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REPORT

Sharpness and noise filter – less is more

The image sharpness also plays an important role when a flat screen television is being purchased. The contours of people and objects must be clearly recognisable and the image must not be displayed too softly, i.e. look too washed out. Here, it is an advantage if the image improvement options (especially sharpness and noise filter) can be deactivated or have a clear zero mark.

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Although in theory it is possible to draw a quantity out of the material being played back, in practice, the implementation is rather mediocre and often produces more negative aspects than improvements. Thus, an exaggerated or badly implemented "3D-NR", or noise reduction, which analyses several frames in succession causes strong trailing effects and an artificial "video look". Most simple sharpness functions often produce unpleasant double contours on a lower level ("Ringing"). Here, less is usually more.

No more prejudices: only scaling counts

The resolution of a flat screen television has almost become a religious war. There are two common errors:

1. A panel with a lower resolution is more suitable for playing back PAL SD material than one with a higher resolution (e.g. FullHD)

2. For Blu-ray, HD-DVD and HDTV, a FullHD panel is absolutely necessary; otherwise, the display quality will suffer greatly.

Where scaling is concerned, the resolution of the panel does not really matter. If the flat screen TV rounds the smaller image (e.g. DVD or PAL TV) up to the higher pixel count in an acceptable way, the resolution becomes irrelevant. This is not surprising, since generally what is known as oversampling is used: the image is then calculated to a considerably higher resolution to then be adjusted to the resolution of the flat screen TV in a second step (Downscaling).

When it comes to correct image processing, the wheat is separated from the chaff; this is generally the reason behind the considerably higher price of devices which are equal to those in the cheaper sector at first glance of the data sheet. TV manufacturers love to advertise with names which sound like they are of immensely high quality for their electronic goods. Just as one does not even nearly make a spring, "Faroudja und Co." do not automatically mean top image quality. It is the implementation and not the name on the chip used which decides the result.

You would be better advised to inform yourself in advance on the Internet about the quality of the integrated scaling technology, especially if you want to watch a lot of PAL television or conventional DVDs on your new LCD or plasma TV.

24, 50 and 60Hz, interlaced or deinterlaced: flexibility is everything

Users with the highest demands with regard to quality will not be able to do without a well configured video processor such as the iScan VP50, especially with large screens. With a price of over one thousand Euro, however, this investment is only worth it for true home cinema enthusiasts.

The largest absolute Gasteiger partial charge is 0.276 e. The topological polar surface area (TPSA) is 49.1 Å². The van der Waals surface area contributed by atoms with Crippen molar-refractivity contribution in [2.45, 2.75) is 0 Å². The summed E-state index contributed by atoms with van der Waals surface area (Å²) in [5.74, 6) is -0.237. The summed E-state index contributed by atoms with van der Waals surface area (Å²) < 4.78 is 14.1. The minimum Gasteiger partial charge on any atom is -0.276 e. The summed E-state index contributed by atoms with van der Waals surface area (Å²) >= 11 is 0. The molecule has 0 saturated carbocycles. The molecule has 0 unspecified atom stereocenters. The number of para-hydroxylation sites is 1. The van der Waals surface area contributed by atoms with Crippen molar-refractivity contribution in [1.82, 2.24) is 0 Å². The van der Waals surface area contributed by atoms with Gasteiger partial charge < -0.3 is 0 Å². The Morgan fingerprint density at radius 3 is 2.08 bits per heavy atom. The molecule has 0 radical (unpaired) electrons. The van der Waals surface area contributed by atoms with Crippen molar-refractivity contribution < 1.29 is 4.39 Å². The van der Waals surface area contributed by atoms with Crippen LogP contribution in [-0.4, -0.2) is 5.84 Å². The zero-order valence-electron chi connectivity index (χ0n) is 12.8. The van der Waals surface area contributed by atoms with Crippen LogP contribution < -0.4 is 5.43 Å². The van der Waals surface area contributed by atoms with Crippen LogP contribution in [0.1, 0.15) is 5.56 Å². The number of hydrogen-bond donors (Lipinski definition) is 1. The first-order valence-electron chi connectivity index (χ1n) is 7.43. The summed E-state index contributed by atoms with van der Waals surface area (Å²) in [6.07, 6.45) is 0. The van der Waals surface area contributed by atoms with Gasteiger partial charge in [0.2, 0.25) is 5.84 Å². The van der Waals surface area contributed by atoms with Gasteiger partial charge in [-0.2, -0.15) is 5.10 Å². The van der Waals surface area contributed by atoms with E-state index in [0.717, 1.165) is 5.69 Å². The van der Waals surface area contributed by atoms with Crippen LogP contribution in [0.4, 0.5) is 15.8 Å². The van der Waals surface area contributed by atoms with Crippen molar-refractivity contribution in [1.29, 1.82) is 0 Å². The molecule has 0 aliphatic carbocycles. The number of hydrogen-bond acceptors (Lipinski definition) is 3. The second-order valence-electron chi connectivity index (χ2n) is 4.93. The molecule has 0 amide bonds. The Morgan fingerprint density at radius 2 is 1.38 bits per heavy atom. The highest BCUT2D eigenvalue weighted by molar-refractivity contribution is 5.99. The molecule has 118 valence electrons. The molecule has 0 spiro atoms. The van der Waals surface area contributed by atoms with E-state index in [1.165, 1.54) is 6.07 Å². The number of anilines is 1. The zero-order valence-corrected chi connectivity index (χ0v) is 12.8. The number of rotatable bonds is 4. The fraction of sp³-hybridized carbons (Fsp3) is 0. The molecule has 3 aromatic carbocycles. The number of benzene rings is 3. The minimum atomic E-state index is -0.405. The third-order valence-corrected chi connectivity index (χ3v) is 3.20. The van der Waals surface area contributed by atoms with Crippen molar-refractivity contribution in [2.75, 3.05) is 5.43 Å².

iScan VP50 video processor (Photo: iScan)

However, the following still applies: if you really value the perfect display of various image formats, you will need a flexible TV set. In the best case, it can be controlled pixel precisely and digitally via HDMI and supports as many frequencies as possible, ideally 24Hz, 50Hz and 60Hz. The manufacturers therefore often call such pixel precise control TrueScan. Our detailed article, "Perfect picture enjoyment: It all depends on the frame rate!" explains why it is important that various frequencies be supported.

Compared with scaling, the topic of "Deinterlacing" is often in the background. Unfairly, interlaced signals, or half frames, are more widespread. Our article, "Make 1 out of 2" Deinterlacing" examines this topic.

When buying a flat screen, a well-integrated deinterlacer is just as important as scaling, in any case as long as no additional video processor is in use. The aforementioned article explains what distinguishes good from bad deinterlacing and what aspects you should pay attention to.

Some TVs allow the recognition sensitivity of the deinterlacer to be adjusted so that film material can be recognised better. Fundamentally, statements such as "Reverse Pulldown" refer at least to the option of correct film mode in deinterlacing. At Samsung, this option is concealed behind "MoviePlus", but it is linked to inter-frame calculation without choice.

With some TVs, it is even possible on some TVs to be able to enjoy judder-free playback of 60Hz 3:2 signals where the film material is recognised correctly. The X3000 / X3500 range from Sony or the Kuro plasma TVs from Pioneer, for example, offer this functionality. Here, therefore, you are not dependent on 1080p24 output from the player, especially as this option does not apply for NTSC-DVD or a relevant broadcast in any case.

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